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Business deals

Behind the scenes of the $27bn Yahoo-Line merger

Deal driven by desire to defend Japan and grow in Asia -- and SoftBank's deep pockets

TOKYO/BANGKOK -- It was two months ago that Yahoo Japan and Line got serious about merging their two companies in a $27 billion union that would create an internet platform serving over 100 million people and could be big enough to fend off U.S. tech giants like Facebook from Japan.

After several years of on-and-off talks, negotiations about a possible partnership kicked into high gear over the summer. Soon, though, the conversation between Takeshi Idezawa, president of Line, and Kentaro Kawabe, president of Yahoo Japan, shifted toward a full-blown merger, people familiar with the matter told Nikkei.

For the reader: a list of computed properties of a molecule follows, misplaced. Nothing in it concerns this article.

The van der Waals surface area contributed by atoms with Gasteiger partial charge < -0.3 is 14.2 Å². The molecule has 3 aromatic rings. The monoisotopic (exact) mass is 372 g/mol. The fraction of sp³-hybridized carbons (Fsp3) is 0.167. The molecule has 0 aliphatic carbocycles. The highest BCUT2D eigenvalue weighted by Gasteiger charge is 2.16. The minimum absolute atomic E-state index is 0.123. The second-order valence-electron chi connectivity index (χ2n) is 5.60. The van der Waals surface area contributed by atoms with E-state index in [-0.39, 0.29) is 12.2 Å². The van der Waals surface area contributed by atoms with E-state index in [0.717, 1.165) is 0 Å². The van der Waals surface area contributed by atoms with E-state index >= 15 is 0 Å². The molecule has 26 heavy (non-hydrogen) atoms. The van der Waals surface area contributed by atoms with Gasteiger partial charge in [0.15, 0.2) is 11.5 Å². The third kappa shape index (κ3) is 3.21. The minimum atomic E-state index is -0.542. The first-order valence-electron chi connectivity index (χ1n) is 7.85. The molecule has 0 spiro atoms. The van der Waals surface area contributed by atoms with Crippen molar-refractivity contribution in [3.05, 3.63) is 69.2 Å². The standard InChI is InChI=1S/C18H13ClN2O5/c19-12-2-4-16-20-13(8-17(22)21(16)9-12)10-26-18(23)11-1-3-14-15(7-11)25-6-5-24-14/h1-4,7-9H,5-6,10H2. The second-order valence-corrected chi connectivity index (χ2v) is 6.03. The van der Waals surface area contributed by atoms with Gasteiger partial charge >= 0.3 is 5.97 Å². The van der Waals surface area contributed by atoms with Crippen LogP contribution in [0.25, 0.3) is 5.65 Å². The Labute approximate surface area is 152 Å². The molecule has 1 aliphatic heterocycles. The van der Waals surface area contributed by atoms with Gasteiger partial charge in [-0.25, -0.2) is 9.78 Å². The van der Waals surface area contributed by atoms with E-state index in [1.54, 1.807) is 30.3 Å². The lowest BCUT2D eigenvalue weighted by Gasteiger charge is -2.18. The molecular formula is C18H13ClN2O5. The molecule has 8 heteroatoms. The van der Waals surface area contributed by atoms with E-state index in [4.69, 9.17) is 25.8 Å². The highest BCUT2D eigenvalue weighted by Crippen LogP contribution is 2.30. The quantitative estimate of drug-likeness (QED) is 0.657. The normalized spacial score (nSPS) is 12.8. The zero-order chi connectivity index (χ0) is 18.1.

Both sides recognized something had to be done. Yahoo Japan had fallen behind in the race to provide smartphone services. Line was struggling to grow its customer base in Japan.

Both companies were also worried by the growing penetration of U.S. tech companies in their home market of Japan, rising pressure throughout Asia from Chinese "super app" operators such as Tencent, and stagnant growth throughout their businesses.

A deal could provide a way forward. In essence, it involved the creation of a Japanese super app.

Line would contribute the 82 million Japanese users of its messaging app. Crucially its significant presence in Thailand held out the potential of a deal that would be more than a defensive Japanese merger: it could provide a platform for growth through East Asia, especially as Z Holdings, as Yahoo Japan is now known officially, is not allowed to use the Yahoo brand name outside of Japan.

Yahoo Japan would meanwhile contribute its popular news portal and an e-commerce business, bolstered by this month's $3.6 billion acquisition of maverick Japanese fashion brand Zozo. That held out the promise of cross-selling products and services that entwined themselves into every aspect of users' lives.

Most important of all, Z Holdings would bring the financial firepower of its parent SoftBank and, with that, the money needed to fund the combined venture's expansion.